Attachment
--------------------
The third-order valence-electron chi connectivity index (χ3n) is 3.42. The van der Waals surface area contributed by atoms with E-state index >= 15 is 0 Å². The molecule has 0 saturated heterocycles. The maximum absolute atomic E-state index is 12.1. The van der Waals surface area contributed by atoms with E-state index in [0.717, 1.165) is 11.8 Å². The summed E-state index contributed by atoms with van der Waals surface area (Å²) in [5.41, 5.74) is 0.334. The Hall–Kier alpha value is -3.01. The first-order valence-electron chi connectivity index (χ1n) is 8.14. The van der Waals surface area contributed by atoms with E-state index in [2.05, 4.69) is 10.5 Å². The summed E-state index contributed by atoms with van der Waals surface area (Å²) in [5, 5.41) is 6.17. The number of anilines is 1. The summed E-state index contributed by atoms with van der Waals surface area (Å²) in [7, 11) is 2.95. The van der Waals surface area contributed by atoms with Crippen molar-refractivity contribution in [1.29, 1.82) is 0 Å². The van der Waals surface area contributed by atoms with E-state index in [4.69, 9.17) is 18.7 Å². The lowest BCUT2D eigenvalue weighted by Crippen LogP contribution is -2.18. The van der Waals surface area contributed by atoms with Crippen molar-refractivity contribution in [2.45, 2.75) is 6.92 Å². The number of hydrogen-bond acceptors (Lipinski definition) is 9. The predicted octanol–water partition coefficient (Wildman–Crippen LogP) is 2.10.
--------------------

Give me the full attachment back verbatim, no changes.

The third-order valence-electron chi connectivity index (χ3n) is 3.42. The van der Waals surface area contributed by atoms with E-state index >= 15 is 0 Å². The molecule has 0 saturated heterocycles. The maximum absolute atomic E-state index is 12.1. The van der Waals surface area contributed by atoms with E-state index in [0.717, 1.165) is 11.8 Å². The summed E-state index contributed by atoms with van der Waals surface area (Å²) in [5.41, 5.74) is 0.334. The Hall–Kier alpha value is -3.01. The first-order valence-electron chi connectivity index (χ1n) is 8.14. The van der Waals surface area contributed by atoms with E-state index in [2.05, 4.69) is 10.5 Å². The summed E-state index contributed by atoms with van der Waals surface area (Å²) in [5, 5.41) is 6.17. The number of anilines is 1. The summed E-state index contributed by atoms with van der Waals surface area (Å²) in [7, 11) is 2.95. The van der Waals surface area contributed by atoms with Crippen molar-refractivity contribution in [1.29, 1.82) is 0 Å². The van der Waals surface area contributed by atoms with E-state index in [4.69, 9.17) is 18.7 Å². The lowest BCUT2D eigenvalue weighted by Crippen LogP contribution is -2.18. The van der Waals surface area contributed by atoms with Crippen molar-refractivity contribution in [2.45, 2.75) is 6.92 Å². The number of hydrogen-bond acceptors (Lipinski definition) is 9. The predicted octanol–water partition coefficient (Wildman–Crippen LogP) is 2.10.